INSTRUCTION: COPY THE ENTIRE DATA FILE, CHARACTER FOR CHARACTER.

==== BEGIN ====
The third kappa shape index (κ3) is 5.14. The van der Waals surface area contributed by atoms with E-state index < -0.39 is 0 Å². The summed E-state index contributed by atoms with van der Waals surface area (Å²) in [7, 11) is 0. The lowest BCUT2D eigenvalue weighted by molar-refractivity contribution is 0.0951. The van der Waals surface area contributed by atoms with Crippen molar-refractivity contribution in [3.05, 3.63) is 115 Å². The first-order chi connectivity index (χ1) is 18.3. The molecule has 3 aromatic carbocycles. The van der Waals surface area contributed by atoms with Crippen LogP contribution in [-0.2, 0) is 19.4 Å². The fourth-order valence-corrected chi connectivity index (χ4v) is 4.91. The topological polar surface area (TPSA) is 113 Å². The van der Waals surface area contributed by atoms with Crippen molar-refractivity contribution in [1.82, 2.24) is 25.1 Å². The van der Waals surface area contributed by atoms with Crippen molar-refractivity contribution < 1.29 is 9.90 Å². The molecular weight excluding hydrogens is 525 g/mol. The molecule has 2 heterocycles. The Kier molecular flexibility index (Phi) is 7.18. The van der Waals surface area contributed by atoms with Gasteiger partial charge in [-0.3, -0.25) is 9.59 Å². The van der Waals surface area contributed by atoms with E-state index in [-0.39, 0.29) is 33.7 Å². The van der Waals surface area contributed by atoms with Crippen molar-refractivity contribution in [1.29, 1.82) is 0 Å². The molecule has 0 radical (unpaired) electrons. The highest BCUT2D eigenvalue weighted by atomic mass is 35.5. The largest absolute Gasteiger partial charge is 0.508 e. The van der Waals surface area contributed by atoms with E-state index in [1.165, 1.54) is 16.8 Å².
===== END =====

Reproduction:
The third kappa shape index (κ3) is 5.14. The van der Waals surface area contributed by atoms with E-state index < -0.39 is 0 Å². The summed E-state index contributed by atoms with van der Waals surface area (Å²) in [7, 11) is 0. The lowest BCUT2D eigenvalue weighted by molar-refractivity contribution is 0.0951. The van der Waals surface area contributed by atoms with Crippen molar-refractivity contribution in [3.05, 3.63) is 115 Å². The first-order chi connectivity index (χ1) is 18.3. The molecule has 3 aromatic carbocycles. The van der Waals surface area contributed by atoms with Crippen LogP contribution in [-0.2, 0) is 19.4 Å². The fourth-order valence-corrected chi connectivity index (χ4v) is 4.91. The topological polar surface area (TPSA) is 113 Å². The van der Waals surface area contributed by atoms with Crippen molar-refractivity contribution in [1.82, 2.24) is 25.1 Å². The van der Waals surface area contributed by atoms with Crippen molar-refractivity contribution < 1.29 is 9.90 Å². The molecular weight excluding hydrogens is 525 g/mol. The molecule has 2 heterocycles. The Kier molecular flexibility index (Phi) is 7.18. The van der Waals surface area contributed by atoms with Gasteiger partial charge in [-0.3, -0.25) is 9.59 Å². The van der Waals surface area contributed by atoms with E-state index in [-0.39, 0.29) is 33.7 Å². The van der Waals surface area contributed by atoms with Crippen molar-refractivity contribution in [1.29, 1.82) is 0 Å². The molecule has 0 radical (unpaired) electrons. The highest BCUT2D eigenvalue weighted by atomic mass is 35.5. The largest absolute Gasteiger partial charge is 0.508 e. The van der Waals surface area contributed by atoms with E-state index in [1.165, 1.54) is 16.8 Å².